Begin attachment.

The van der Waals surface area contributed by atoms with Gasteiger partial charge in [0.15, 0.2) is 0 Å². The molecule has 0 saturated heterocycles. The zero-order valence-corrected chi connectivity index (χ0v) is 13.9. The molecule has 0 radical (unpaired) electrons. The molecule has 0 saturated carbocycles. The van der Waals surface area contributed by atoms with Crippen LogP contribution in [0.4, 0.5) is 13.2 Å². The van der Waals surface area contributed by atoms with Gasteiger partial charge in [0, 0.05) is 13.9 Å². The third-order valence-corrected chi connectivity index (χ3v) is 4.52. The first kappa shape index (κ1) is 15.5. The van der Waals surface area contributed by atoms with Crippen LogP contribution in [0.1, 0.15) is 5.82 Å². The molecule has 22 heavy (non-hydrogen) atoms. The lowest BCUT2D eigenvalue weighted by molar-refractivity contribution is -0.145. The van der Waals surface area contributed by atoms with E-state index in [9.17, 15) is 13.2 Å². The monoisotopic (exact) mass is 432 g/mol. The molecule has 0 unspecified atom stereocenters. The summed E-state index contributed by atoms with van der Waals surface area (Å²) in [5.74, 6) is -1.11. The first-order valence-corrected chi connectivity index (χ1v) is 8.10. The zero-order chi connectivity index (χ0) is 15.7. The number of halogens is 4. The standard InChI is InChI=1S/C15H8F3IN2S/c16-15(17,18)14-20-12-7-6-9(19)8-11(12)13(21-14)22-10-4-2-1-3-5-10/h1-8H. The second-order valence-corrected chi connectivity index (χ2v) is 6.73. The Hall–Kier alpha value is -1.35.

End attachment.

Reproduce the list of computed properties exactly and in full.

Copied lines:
The van der Waals surface area contributed by atoms with Gasteiger partial charge in [0.15, 0.2) is 0 Å². The molecule has 0 saturated heterocycles. The zero-order valence-corrected chi connectivity index (χ0v) is 13.9. The molecule has 0 radical (unpaired) electrons. The molecule has 0 saturated carbocycles. The van der Waals surface area contributed by atoms with Crippen LogP contribution in [0.4, 0.5) is 13.2 Å². The van der Waals surface area contributed by atoms with Gasteiger partial charge in [0, 0.05) is 13.9 Å². The third-order valence-corrected chi connectivity index (χ3v) is 4.52. The first kappa shape index (κ1) is 15.5. The van der Waals surface area contributed by atoms with Crippen LogP contribution in [0.1, 0.15) is 5.82 Å². The molecule has 22 heavy (non-hydrogen) atoms. The lowest BCUT2D eigenvalue weighted by molar-refractivity contribution is -0.145. The van der Waals surface area contributed by atoms with E-state index in [9.17, 15) is 13.2 Å². The monoisotopic (exact) mass is 432 g/mol. The molecule has 0 unspecified atom stereocenters. The summed E-state index contributed by atoms with van der Waals surface area (Å²) in [5.74, 6) is -1.11. The first-order valence-corrected chi connectivity index (χ1v) is 8.10. The zero-order chi connectivity index (χ0) is 15.7. The number of halogens is 4. The standard InChI is InChI=1S/C15H8F3IN2S/c16-15(17,18)14-20-12-7-6-9(19)8-11(12)13(21-14)22-10-4-2-1-3-5-10/h1-8H. The second-order valence-corrected chi connectivity index (χ2v) is 6.73. The Hall–Kier alpha value is -1.35.